Ahead of Earth Day on 22 April, thousands of scientists have called for global climate change to now be labelled a ‘climate emergency’.
Shipping and the maritime industry, which oversees the transportation of 80% of global trade, has a critical role to play in combatting the climate emergency.
In a bid to reach the International Maritime Organization’s target of reducing greenhouse gas (GHG) emissions by 70% by 2050, ports and maritime stakeholders around the globe have been making progress on sustainable initiatives to reduce their respective carbon footprint.
North America takes the lead
Cutting ports’ carbon footprint is central to the US government’s maritime and supply chain infrastructure upgrade as President Joe Biden looks to rebuild the economy by investing in green technologies.
According to macroeconomic and country risk research house Fitch Solutions (Fitch), the $2.28 trillion American Jobs Plan (AJP) will see approximately $17 billion going to ports and inland waterways.
In the Pacific Northwest, The Northwest Ports of Vancouver, Seattle, and Tacoma, and the Northwest Seaport Alliance (NWSA) have committed to phasing out emissions from seaport-related activities by 2050.
Fred Felleman, Port of Seattle Commission President and Co-Chair of The Northwest Seaport Alliance, said, “Given the looming climate crisis, it’s also critical to recognise that we are committed to making near-term progress in collaboration with our business and community partners.”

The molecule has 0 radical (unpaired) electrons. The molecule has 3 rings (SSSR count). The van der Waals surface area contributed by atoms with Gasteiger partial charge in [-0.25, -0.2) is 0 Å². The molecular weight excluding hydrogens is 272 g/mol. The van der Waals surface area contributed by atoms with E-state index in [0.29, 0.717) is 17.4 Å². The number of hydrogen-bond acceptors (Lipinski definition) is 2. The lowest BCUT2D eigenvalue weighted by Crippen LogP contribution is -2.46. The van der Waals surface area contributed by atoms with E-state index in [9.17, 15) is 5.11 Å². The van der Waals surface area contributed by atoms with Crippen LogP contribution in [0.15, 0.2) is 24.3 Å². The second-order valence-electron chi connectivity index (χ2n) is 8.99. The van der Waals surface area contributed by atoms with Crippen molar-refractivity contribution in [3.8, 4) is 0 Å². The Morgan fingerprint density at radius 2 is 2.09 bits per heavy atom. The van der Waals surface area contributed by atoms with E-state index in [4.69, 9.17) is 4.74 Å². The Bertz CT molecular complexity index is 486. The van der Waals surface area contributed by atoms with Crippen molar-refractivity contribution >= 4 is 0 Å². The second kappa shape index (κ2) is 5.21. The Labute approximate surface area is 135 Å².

The Port of Long Beach, which is at the forefront of sustainable innovation, told PTI that public financing is “critical” for ports and terminals to take on the risk of investment in electrical equipment and resilience to reach climate goals.
Renewable fuels continue to be explored
As part of the trial, the 81,290 deadweight tonnage (DWT) dry bulk carrier Kira Oldendorff was refuelled with ‘drop-in’ advanced biofuel blended with conventional fossil fuels.
Senior Director of MPA’s Operation and Marine Services, Captain Daknashamoorthy Ganasen, said, “Singapore is committed to the environmental sustainability of the shipping industry.”
The Port of Townsville and Australian energy company Origin Energy have signed a new Memorandum of Understanding (MoU) to develop hydrogen technologies at the deep water port.
The MoU will investigate the scalability of hydrogen capabilities and how quickly it will grow from semi-commercial production, through to large-scale production to supplant the growing global demand for hydrogen, said Port Townsville CEO Ranee Crosby.
Will the climate emergency change shipping strategy?
This week PTI spoke to major shipping stakeholders about the viability of shipping routes through the Arctic.
Rising global temperatures has resulted in a reduction in ice coverage of the Northern Sea Route, which can cut the time of Asia-Europe transportation by as much as 40%, reducing emissions and dependence on the Suez Canal.
However, carriers are still bearish on the potential route. Maersk confirmed to PTI that after the trial it found that the NSR is “not a commercially viable alternative” to its current routes and that it has no current plans to pursue it, despite the obstruction of the Suez Canal.
Additionally, Mediterranean Shipping Company (MSC) released a statement confirming its policy to not use the NSR, citing navigation challenges and the risk of oil spillages.
MSC CEO Soren Toft described it as “obvious decision”, saying that the carrier “will not seek to cut through the melting ice of the Arctic to find a new route for commercial shipping” and urged the whole of the maritime industry to do likewise.